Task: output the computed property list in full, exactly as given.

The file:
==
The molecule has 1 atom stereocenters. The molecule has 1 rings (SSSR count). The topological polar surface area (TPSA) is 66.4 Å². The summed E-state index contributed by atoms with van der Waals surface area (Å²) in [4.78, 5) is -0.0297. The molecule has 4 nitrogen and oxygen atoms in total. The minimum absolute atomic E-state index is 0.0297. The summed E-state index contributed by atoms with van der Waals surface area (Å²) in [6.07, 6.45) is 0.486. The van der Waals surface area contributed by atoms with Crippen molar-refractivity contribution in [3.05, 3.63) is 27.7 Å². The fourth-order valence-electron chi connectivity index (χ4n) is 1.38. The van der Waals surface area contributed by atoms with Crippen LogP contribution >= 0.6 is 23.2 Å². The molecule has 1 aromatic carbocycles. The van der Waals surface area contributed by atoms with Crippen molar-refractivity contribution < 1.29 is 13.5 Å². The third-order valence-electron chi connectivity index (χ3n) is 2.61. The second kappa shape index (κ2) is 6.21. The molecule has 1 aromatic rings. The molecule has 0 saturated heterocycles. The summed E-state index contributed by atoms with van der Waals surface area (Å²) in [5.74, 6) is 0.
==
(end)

The molecule has 1 atom stereocenters. The molecule has 1 rings (SSSR count). The topological polar surface area (TPSA) is 66.4 Å². The summed E-state index contributed by atoms with van der Waals surface area (Å²) in [4.78, 5) is -0.0297. The molecule has 4 nitrogen and oxygen atoms in total. The minimum absolute atomic E-state index is 0.0297. The summed E-state index contributed by atoms with van der Waals surface area (Å²) in [6.07, 6.45) is 0.486. The van der Waals surface area contributed by atoms with Crippen molar-refractivity contribution in [3.05, 3.63) is 27.7 Å². The fourth-order valence-electron chi connectivity index (χ4n) is 1.38. The van der Waals surface area contributed by atoms with Crippen LogP contribution >= 0.6 is 23.2 Å². The molecule has 1 aromatic carbocycles. The van der Waals surface area contributed by atoms with Crippen molar-refractivity contribution < 1.29 is 13.5 Å². The third-order valence-electron chi connectivity index (χ3n) is 2.61. The second kappa shape index (κ2) is 6.21. The molecule has 1 aromatic rings. The molecule has 0 saturated heterocycles. The summed E-state index contributed by atoms with van der Waals surface area (Å²) in [5.74, 6) is 0.